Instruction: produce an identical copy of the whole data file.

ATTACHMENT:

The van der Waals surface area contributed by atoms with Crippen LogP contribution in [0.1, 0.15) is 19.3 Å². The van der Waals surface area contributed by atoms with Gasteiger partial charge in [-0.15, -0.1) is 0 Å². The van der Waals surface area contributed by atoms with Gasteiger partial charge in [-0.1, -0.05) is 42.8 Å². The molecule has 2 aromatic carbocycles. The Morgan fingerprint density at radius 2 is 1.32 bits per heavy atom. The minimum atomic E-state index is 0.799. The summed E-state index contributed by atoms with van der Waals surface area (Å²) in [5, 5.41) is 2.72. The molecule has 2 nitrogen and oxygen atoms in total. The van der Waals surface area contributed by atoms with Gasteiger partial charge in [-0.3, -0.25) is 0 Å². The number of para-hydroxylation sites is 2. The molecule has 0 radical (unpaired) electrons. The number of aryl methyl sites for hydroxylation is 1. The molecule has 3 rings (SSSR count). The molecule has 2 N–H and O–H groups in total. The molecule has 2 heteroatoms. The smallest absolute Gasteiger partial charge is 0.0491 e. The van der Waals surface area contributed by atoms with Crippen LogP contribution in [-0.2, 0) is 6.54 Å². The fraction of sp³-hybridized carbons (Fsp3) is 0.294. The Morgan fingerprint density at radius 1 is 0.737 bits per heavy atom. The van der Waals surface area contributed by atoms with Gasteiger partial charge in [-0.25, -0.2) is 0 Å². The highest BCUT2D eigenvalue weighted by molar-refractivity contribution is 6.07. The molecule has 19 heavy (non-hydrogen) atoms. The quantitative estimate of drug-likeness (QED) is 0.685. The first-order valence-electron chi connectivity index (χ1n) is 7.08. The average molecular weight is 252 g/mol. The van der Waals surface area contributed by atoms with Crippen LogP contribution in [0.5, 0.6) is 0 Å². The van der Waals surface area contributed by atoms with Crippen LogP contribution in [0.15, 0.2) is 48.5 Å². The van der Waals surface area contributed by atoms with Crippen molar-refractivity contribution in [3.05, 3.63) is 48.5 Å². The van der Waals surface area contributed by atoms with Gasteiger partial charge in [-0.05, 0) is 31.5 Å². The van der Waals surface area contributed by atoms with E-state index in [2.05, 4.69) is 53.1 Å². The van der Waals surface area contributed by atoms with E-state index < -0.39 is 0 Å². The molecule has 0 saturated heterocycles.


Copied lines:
The van der Waals surface area contributed by atoms with Crippen LogP contribution in [0.1, 0.15) is 19.3 Å². The van der Waals surface area contributed by atoms with Gasteiger partial charge in [-0.15, -0.1) is 0 Å². The van der Waals surface area contributed by atoms with Gasteiger partial charge in [-0.1, -0.05) is 42.8 Å². The molecule has 2 aromatic carbocycles. The Morgan fingerprint density at radius 2 is 1.32 bits per heavy atom. The minimum atomic E-state index is 0.799. The summed E-state index contributed by atoms with van der Waals surface area (Å²) in [5, 5.41) is 2.72. The molecule has 2 nitrogen and oxygen atoms in total. The van der Waals surface area contributed by atoms with Gasteiger partial charge in [-0.3, -0.25) is 0 Å². The number of para-hydroxylation sites is 2. The molecule has 0 radical (unpaired) electrons. The number of aryl methyl sites for hydroxylation is 1. The molecule has 3 rings (SSSR count). The molecule has 2 N–H and O–H groups in total. The molecule has 2 heteroatoms. The smallest absolute Gasteiger partial charge is 0.0491 e. The van der Waals surface area contributed by atoms with Crippen LogP contribution in [-0.2, 0) is 6.54 Å². The fraction of sp³-hybridized carbons (Fsp3) is 0.294. The Morgan fingerprint density at radius 1 is 0.737 bits per heavy atom. The van der Waals surface area contributed by atoms with Gasteiger partial charge in [-0.25, -0.2) is 0 Å². The highest BCUT2D eigenvalue weighted by molar-refractivity contribution is 6.07. The molecule has 19 heavy (non-hydrogen) atoms. The quantitative estimate of drug-likeness (QED) is 0.685. The first-order valence-electron chi connectivity index (χ1n) is 7.08. The average molecular weight is 252 g/mol. The van der Waals surface area contributed by atoms with Crippen LogP contribution in [0.5, 0.6) is 0 Å². The van der Waals surface area contributed by atoms with Crippen LogP contribution in [0.15, 0.2) is 48.5 Å². The van der Waals surface area contributed by atoms with Crippen molar-refractivity contribution in [3.05, 3.63) is 48.5 Å². The van der Waals surface area contributed by atoms with Gasteiger partial charge in [-0.05, 0) is 31.5 Å². The van der Waals surface area contributed by atoms with E-state index in [2.05, 4.69) is 53.1 Å². The van der Waals surface area contributed by atoms with E-state index < -0.39 is 0 Å². The molecule has 0 saturated heterocycles.